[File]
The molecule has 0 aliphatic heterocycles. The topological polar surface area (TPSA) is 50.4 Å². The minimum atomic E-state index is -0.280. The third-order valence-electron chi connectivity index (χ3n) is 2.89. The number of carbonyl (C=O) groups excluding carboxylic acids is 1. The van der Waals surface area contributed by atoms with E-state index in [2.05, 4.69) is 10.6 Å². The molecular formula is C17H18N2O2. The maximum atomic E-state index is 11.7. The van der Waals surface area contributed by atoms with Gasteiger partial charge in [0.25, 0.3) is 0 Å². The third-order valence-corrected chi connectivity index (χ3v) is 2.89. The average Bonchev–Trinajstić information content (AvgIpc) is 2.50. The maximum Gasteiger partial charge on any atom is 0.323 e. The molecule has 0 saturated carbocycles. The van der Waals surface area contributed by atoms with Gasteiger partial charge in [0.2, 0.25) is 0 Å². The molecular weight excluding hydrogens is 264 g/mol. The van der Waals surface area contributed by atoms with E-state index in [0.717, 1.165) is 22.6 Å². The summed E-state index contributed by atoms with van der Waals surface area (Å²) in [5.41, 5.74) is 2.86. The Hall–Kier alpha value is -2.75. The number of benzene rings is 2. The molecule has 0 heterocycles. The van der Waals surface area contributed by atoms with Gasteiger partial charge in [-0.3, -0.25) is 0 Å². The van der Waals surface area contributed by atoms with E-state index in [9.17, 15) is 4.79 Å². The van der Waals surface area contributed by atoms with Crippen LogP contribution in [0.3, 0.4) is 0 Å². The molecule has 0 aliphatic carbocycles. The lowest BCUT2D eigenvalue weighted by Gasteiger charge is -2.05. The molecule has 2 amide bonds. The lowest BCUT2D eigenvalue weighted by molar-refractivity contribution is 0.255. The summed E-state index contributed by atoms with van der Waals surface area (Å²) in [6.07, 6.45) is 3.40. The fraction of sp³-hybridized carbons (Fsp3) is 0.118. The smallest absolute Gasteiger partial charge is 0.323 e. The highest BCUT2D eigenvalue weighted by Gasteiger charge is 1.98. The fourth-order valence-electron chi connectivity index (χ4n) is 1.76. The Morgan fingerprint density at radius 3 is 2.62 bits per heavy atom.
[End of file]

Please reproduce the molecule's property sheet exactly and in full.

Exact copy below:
The molecule has 0 aliphatic heterocycles. The topological polar surface area (TPSA) is 50.4 Å². The minimum atomic E-state index is -0.280. The third-order valence-electron chi connectivity index (χ3n) is 2.89. The number of carbonyl (C=O) groups excluding carboxylic acids is 1. The van der Waals surface area contributed by atoms with E-state index in [2.05, 4.69) is 10.6 Å². The molecular formula is C17H18N2O2. The maximum atomic E-state index is 11.7. The van der Waals surface area contributed by atoms with Gasteiger partial charge in [0.25, 0.3) is 0 Å². The third-order valence-corrected chi connectivity index (χ3v) is 2.89. The average Bonchev–Trinajstić information content (AvgIpc) is 2.50. The maximum Gasteiger partial charge on any atom is 0.323 e. The molecule has 0 saturated carbocycles. The van der Waals surface area contributed by atoms with Gasteiger partial charge in [0.2, 0.25) is 0 Å². The molecular weight excluding hydrogens is 264 g/mol. The van der Waals surface area contributed by atoms with E-state index in [0.717, 1.165) is 22.6 Å². The summed E-state index contributed by atoms with van der Waals surface area (Å²) in [5.41, 5.74) is 2.86. The Hall–Kier alpha value is -2.75. The number of benzene rings is 2. The molecule has 0 heterocycles. The van der Waals surface area contributed by atoms with Gasteiger partial charge in [-0.3, -0.25) is 0 Å². The van der Waals surface area contributed by atoms with E-state index in [9.17, 15) is 4.79 Å². The van der Waals surface area contributed by atoms with Crippen LogP contribution in [0.3, 0.4) is 0 Å². The molecule has 0 aliphatic carbocycles. The lowest BCUT2D eigenvalue weighted by Gasteiger charge is -2.05. The molecule has 2 amide bonds. The lowest BCUT2D eigenvalue weighted by molar-refractivity contribution is 0.255. The summed E-state index contributed by atoms with van der Waals surface area (Å²) in [6.07, 6.45) is 3.40. The fraction of sp³-hybridized carbons (Fsp3) is 0.118. The smallest absolute Gasteiger partial charge is 0.323 e. The highest BCUT2D eigenvalue weighted by Gasteiger charge is 1.98. The fourth-order valence-electron chi connectivity index (χ4n) is 1.76. The Morgan fingerprint density at radius 3 is 2.62 bits per heavy atom.